Lawmakers tackle gaping flaws in WMD attack preparedness

Lawmakers tackle gaping flaws in WMD attack preparedness

A Senate Judiciary subcommittee will assess government preparedness for a terrorist attack with weapons of mass destruction in the wake of a report calling Justice Department planning inadequate.

The Subcommittee on Terrorism and Homeland Security will hear testimony Wednesday from senior Justice Department and Homeland Security officials concerning the ability of the United States to prevent as well as respond to an attack using a WMD.


The hearing comes after several damning reports about the country’s ability to prevent such an attack, including a report card this year from a blue-ribbon commission that gave the White House three failing grades on WMD preparedness.

On top of this, the intelligence and security lapses that preceded a string of recent domestic attacks — the deadly shooting at Fort Hood and failed bombing attempts on Northwest Flight 253 over Detroit on Christmas Day and on Times Square — have done little to inspire confidence from homeland security hawks in Congress.

The subcommittee will address specifically a May 2010 report by Glenn Fine, the inspector general of the Justice Department, that raised serious questions about the department’s ability to respond to a potential WMD attack.

“The Department of Justice as a whole … has not implemented adequate WMD response plans. As a result, the Department is not fully prepared to provide a coordinated response to a WMD incident,” the report said.

Fine is scheduled to testify at the hearing.

The report is one of several this year finding flaws in the country’s preparedness for a catastrophic terrorist attack.

In January 2010, the Commission on the Prevention of Weapons of Mass Destruction Proliferation and Terrorism issued a "report card" assessing the government’s progress in implementing preventive measures recommended by the commission in a December 2008 report. 

The Obama administration received mixed grades in the January report, including three Fs, for failure to prepare effectively for a biological attack, failure to recruit and train a new generation of national security experts and failure to reform congressional oversight on intelligence and national security.

Retired Col. Randall Larsen, USAF, the executive director of the commission, will also testify before the subcommittee.

“We gave America, as a whole, an ‘F,’ ” Larsen said.

The blue-ribbon commission, chaired by former Sens. Bob Graham (D-Fla.) and Jim Talent (R-Mo.), was created by Congress following a recommendation from the 9/11 Commission. Graham and Talent’s initial report in 2008 warned that a terrorist attack using WMDs was “likely” to occur somewhere in the world by 2013, with the United States being a prime target.

The commission officially concluded its work in February, but Graham, Talent and Larsen have sought to continue their efforts by forming the Bipartisan WMD Terrorism Research Center.

Larsen said his primary mission is to educate lawmakers about the seriousness of the threat posed by WMDs and that this will be the focus of his testimony next week.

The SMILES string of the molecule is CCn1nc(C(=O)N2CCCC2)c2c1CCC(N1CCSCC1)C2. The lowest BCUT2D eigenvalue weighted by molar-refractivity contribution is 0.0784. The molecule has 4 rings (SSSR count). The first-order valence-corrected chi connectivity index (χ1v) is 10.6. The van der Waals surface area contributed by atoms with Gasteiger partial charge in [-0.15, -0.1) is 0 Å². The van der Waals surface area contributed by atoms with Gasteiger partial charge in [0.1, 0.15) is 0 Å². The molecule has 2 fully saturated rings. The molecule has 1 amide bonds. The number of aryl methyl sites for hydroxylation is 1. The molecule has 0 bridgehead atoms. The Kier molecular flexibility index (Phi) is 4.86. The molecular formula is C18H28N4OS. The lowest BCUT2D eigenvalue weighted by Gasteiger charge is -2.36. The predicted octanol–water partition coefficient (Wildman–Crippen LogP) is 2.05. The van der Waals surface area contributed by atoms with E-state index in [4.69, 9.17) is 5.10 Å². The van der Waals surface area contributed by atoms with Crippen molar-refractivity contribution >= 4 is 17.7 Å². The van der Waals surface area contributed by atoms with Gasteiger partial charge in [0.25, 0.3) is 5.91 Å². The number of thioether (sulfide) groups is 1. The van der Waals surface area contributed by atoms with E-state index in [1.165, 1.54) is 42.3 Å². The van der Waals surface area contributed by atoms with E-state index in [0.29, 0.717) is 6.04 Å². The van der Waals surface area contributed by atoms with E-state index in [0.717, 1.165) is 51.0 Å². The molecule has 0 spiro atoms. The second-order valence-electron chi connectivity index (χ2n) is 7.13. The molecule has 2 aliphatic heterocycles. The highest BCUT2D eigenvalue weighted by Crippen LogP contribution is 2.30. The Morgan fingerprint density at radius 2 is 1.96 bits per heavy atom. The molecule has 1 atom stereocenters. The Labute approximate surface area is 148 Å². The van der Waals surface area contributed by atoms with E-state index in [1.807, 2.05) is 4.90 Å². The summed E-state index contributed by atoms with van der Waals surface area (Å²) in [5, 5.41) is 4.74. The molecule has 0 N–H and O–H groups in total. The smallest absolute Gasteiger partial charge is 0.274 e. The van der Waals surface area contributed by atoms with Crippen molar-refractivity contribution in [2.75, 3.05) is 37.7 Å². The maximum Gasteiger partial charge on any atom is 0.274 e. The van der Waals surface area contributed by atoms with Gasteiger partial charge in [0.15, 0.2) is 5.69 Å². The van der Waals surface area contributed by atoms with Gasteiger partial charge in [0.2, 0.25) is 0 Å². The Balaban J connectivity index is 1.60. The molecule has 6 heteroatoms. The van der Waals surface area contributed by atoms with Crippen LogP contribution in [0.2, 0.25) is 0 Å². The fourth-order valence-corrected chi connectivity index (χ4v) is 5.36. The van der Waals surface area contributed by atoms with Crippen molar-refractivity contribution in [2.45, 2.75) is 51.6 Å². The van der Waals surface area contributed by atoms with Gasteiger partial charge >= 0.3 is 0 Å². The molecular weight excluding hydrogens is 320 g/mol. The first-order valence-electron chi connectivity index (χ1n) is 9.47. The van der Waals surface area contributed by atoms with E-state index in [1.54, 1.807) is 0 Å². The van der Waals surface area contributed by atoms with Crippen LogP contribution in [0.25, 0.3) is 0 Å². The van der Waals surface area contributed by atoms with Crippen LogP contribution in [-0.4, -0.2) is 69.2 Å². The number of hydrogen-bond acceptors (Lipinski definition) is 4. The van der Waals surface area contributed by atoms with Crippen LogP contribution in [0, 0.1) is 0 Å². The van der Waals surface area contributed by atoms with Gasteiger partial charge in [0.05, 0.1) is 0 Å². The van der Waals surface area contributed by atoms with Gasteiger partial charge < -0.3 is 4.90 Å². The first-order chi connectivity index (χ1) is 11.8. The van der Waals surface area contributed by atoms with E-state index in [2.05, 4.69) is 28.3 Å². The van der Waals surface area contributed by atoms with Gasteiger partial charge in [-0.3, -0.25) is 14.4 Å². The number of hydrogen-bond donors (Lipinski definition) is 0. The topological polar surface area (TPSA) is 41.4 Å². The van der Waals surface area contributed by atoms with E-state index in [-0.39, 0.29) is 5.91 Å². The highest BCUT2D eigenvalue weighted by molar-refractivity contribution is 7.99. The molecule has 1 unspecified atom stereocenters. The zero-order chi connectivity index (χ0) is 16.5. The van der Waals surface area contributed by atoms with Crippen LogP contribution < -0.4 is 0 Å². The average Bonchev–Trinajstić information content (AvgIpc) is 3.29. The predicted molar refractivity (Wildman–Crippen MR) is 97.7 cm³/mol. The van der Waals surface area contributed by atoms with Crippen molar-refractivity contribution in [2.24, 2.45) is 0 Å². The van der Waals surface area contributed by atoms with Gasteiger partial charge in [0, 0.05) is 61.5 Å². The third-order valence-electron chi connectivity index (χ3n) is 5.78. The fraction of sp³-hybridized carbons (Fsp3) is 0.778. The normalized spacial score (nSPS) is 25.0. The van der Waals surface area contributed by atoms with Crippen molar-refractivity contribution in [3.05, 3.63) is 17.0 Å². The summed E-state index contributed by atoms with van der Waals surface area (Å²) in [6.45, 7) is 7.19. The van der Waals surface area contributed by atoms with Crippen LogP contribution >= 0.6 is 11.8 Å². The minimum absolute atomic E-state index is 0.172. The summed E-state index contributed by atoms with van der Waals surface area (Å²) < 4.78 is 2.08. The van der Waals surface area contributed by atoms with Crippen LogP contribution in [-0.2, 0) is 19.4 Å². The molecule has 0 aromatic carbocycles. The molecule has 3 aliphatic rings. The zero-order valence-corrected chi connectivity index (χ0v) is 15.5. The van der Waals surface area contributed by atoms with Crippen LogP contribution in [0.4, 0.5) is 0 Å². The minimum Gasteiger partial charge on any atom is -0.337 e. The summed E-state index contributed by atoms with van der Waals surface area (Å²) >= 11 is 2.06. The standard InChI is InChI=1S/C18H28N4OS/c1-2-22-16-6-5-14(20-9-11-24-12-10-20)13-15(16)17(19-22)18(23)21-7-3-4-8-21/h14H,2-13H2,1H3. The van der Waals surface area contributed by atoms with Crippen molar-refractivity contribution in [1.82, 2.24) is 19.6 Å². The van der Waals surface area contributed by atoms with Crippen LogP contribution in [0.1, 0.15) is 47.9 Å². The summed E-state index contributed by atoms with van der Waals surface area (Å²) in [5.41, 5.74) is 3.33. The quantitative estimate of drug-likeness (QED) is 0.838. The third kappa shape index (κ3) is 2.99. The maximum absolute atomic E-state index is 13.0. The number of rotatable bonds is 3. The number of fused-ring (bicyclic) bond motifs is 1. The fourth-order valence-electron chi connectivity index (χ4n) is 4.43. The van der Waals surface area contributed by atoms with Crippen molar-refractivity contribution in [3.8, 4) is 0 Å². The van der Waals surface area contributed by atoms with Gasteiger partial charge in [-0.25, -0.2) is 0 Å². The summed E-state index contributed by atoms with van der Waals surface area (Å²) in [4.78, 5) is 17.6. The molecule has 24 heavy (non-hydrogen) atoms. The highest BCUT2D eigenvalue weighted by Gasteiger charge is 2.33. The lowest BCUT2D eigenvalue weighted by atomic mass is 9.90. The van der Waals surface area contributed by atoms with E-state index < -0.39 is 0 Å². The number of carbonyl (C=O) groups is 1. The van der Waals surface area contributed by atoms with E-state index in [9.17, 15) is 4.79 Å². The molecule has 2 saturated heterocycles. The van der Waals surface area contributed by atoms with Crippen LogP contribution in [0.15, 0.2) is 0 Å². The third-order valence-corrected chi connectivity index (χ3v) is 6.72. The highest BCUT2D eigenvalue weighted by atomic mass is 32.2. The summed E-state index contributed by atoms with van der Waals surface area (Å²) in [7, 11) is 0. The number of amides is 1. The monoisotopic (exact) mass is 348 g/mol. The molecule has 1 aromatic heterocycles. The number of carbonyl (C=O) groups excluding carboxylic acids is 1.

“Congress has got a lot on its minds, but this should be one of its highest priorities,” Larsen said.

“All these little battles we have to fight, I don’t think we’d have to be doing that if members of Congress really understood the threat,” he added.

The commission’s latest report slammed Congress for failing to consolidate nearly 100 committees and subcommittees that oversee some aspect of the Department of Homeland Security.

"Virtually no progress has been made since consolidation was first recommended by the 9/11 Commission in 2004," the report stated.

The Obama administration disputed the commission’s findings, arguing that the president had accomplished a "great deal" since taking office.

The commission’s report laid out a range of measures the federal government should pursue to reduce the United States’ vulnerability to such an attack, including increased security and awareness at biological research labs and strengthening international treaties against the spread of biological and nuclear weapons.

Lawmakers have been making progress to address the commission’s concerns through legislative action.

At a press conference last month, Graham and Talent joined members of the House Homeland Security Committee to announce the introduction of the Weapons of Mass Destruction Prevention and Preparedness Act of 2010, a bipartisan bill that aims to enact the commission’s recommendations.

Committee Chairman Bennie Thompson (D-Miss.) described it as “a major step forward on the threat from WMD.”

The bill is the House companion to legislation introduced by Sens. Joe Lieberman (I-Conn.) and Susan CollinsSusan Margaret CollinsWelcome to ground zero of climate chaos A tale of two chambers: Trump's power holds in House, wanes in Senate Bipartisan blip: Infrastructure deal is last of its kind without systemic change MORE (R-Maine) in 2009. Both bills have cleared committee but have yet to be brought to the floor for a vote.

Lieberman and Collins, respectively chairman and ranking member of the Senate Homeland Security Committee, presided at a June 30 hearing on nuclear terrorism where they heard alarming testimony from government officials concerning the United States’s ability to prevent a nuclear attack.

Lieberman said the officials’ testimony was “a real alarm bell going off” in terms of the country’s preparedness.

“The threat of nuclear terrorism is growing faster than our ability to prevent an attack on our homeland,” he said at the hearing.